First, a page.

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Publishers Weekly® Reviews
- Reviewed in: Publishers Weekly, page .
- Review Date: 2011-06-13
- Reviewer: Staff
This rich historical novel offers an unsentimental and sometimes humorous glimpse into the Great Depression. Pinkney (Sit-In) alternates between the first-person perspectives of three resilient and tenacious protagonists—12-year-old minister’s daughter Hibernia, aka Bernie, who dreams of becoming a jazz singer like her absent mother; 13-year-old abused and abandoned Willie, who must relinquish his dreams of boxing after his father burns his hands; and orphaned 12-year-old Otis, who comforts himself with the riddles his parents loved. Both Willie and Otis live in the Mercy Orphanage, where kind, spunky manager Lila Weiss is both a child advocate and motherly figure. Famed African American boxer Joe Louis, whose matches Bernie, Willie, and Otis listen to on the radio, serves as both a powerful symbol and unifying thread in the story (“When Joe Louis fights, it’s more than just throwing punches,” Otis’s mother tells him. “That boy’s fighting for the pride of Negroes”). Pinkney enlivens potentially remote historical circumstances through her sympathetic characters who, despite the constraints of their era, struggle for dignity and human connection on their own terms. Ages 8–12. (Apr.)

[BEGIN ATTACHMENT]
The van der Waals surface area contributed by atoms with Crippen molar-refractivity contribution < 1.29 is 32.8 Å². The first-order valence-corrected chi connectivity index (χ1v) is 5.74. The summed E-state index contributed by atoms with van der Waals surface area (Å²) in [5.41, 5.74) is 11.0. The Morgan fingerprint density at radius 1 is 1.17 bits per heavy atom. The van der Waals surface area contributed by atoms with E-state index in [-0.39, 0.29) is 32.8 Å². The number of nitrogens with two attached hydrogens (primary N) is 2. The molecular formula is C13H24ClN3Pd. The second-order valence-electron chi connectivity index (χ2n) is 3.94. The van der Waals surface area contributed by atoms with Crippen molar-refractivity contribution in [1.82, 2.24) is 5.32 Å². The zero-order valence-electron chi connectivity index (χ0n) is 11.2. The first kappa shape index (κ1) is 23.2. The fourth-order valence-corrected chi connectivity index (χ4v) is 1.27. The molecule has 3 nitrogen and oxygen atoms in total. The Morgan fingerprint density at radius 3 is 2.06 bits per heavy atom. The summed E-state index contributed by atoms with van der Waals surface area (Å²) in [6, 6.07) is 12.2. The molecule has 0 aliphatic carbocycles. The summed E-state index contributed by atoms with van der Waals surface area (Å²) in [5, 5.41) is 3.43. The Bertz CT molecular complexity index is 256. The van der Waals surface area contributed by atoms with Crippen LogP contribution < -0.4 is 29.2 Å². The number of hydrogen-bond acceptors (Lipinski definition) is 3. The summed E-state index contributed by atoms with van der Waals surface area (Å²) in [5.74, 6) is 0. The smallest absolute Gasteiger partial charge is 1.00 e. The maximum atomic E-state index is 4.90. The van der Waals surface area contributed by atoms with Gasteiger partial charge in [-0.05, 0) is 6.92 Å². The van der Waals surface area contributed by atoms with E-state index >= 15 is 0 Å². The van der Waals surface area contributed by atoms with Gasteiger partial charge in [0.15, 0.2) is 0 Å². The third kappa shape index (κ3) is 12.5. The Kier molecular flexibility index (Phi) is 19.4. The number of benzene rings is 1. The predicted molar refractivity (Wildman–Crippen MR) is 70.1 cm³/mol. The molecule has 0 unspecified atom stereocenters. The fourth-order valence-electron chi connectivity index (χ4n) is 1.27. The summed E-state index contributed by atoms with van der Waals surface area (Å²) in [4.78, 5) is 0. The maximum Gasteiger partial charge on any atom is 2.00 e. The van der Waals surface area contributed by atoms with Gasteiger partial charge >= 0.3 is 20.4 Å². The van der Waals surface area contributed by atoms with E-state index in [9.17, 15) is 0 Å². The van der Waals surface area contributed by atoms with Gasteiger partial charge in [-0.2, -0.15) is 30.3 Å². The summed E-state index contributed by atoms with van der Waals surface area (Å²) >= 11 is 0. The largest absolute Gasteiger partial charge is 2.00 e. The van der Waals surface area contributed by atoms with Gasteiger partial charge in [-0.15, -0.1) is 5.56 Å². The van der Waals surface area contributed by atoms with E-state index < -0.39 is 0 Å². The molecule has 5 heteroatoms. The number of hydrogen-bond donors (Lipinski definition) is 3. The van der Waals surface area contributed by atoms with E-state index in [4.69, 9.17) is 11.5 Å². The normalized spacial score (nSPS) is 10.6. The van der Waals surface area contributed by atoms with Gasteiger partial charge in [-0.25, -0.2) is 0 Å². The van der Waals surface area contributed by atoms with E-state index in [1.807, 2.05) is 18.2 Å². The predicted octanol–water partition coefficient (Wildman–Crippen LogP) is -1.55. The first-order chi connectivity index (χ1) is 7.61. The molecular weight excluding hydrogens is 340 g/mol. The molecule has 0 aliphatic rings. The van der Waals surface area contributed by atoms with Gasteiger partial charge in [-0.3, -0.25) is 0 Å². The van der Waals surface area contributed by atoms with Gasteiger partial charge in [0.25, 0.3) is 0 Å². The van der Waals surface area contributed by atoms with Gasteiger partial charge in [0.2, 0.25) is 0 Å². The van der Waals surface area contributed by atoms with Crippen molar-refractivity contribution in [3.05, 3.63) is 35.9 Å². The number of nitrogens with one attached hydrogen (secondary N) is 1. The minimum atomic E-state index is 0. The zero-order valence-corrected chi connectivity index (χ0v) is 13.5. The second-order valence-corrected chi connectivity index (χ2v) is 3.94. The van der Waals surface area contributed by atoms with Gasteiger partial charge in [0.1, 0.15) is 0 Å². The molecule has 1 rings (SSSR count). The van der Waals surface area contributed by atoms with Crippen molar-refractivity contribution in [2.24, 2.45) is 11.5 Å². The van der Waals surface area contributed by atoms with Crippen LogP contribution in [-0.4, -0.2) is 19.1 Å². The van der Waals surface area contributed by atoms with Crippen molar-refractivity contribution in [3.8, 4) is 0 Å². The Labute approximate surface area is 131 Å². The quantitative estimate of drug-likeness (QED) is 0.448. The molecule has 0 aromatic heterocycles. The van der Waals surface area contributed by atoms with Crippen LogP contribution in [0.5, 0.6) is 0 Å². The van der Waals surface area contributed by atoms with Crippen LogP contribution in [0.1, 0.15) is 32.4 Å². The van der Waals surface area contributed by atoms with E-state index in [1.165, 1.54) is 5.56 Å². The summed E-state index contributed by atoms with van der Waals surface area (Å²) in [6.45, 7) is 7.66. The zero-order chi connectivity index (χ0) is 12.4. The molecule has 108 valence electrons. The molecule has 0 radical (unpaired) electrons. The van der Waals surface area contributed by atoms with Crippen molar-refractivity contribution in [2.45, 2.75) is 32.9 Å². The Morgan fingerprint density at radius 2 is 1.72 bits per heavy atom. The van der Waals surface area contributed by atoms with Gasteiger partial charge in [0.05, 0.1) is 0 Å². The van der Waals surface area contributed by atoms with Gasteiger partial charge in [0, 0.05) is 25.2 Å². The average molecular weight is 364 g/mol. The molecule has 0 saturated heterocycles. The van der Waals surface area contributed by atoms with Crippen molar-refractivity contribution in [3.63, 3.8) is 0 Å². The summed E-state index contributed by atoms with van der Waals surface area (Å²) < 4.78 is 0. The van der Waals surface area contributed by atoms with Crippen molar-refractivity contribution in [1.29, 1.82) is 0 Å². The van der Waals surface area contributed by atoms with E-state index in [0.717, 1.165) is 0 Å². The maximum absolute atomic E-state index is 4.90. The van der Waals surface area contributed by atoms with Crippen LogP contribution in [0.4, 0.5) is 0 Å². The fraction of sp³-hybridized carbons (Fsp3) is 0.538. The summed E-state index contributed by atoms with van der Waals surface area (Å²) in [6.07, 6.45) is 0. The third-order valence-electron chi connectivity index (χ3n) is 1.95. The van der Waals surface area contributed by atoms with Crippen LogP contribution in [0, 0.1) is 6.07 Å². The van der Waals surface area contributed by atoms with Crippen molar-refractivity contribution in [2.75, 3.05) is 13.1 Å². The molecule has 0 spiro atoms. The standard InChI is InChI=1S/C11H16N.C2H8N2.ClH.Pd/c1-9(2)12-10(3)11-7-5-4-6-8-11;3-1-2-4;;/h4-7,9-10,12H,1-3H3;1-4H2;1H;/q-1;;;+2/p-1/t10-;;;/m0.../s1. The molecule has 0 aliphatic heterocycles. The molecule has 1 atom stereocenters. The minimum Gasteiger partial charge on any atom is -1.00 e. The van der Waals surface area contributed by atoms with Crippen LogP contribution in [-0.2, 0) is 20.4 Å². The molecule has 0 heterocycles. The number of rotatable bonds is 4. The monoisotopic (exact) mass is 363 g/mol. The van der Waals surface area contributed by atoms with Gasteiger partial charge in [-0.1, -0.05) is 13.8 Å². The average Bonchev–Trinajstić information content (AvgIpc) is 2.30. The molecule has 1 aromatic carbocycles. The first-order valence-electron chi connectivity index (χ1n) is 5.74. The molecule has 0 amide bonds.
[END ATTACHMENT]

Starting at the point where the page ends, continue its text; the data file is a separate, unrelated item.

The big fight
It might seem impossible that one man could bring together an entire community, but Joe Louis, the “Brown Bomber” of pounding punches and focused fighting, did just that. At the height of the Great Depression, Louis’ big fight warbled through just about every radio in America, and for the three kids in Andrea Davis Pinkney’s new novel, it changes their lives forever.
Bird in a Box is told through the voices of three youngsters in Elmira, New York, in the months leading up to the big fight. Hibernia, Otis and Willie, who come from different worlds, are thrown together by tough luck and the power of the True Vine Baptist Church. Each has lost someone, and each has a seemingly unobtainable dream. Their stories converge at the center of their world: the radio.
Through the voices of the children, Pinkney creates a triumphant tale of accidental friendships and repaired lives. An appendix adds interesting historical context on the “real people and real places” in the book. The stories of Hibernia, Otis and Willie, accompanied by the backdrop of the championship fight, will have young readers rooting for a win all the way to the end.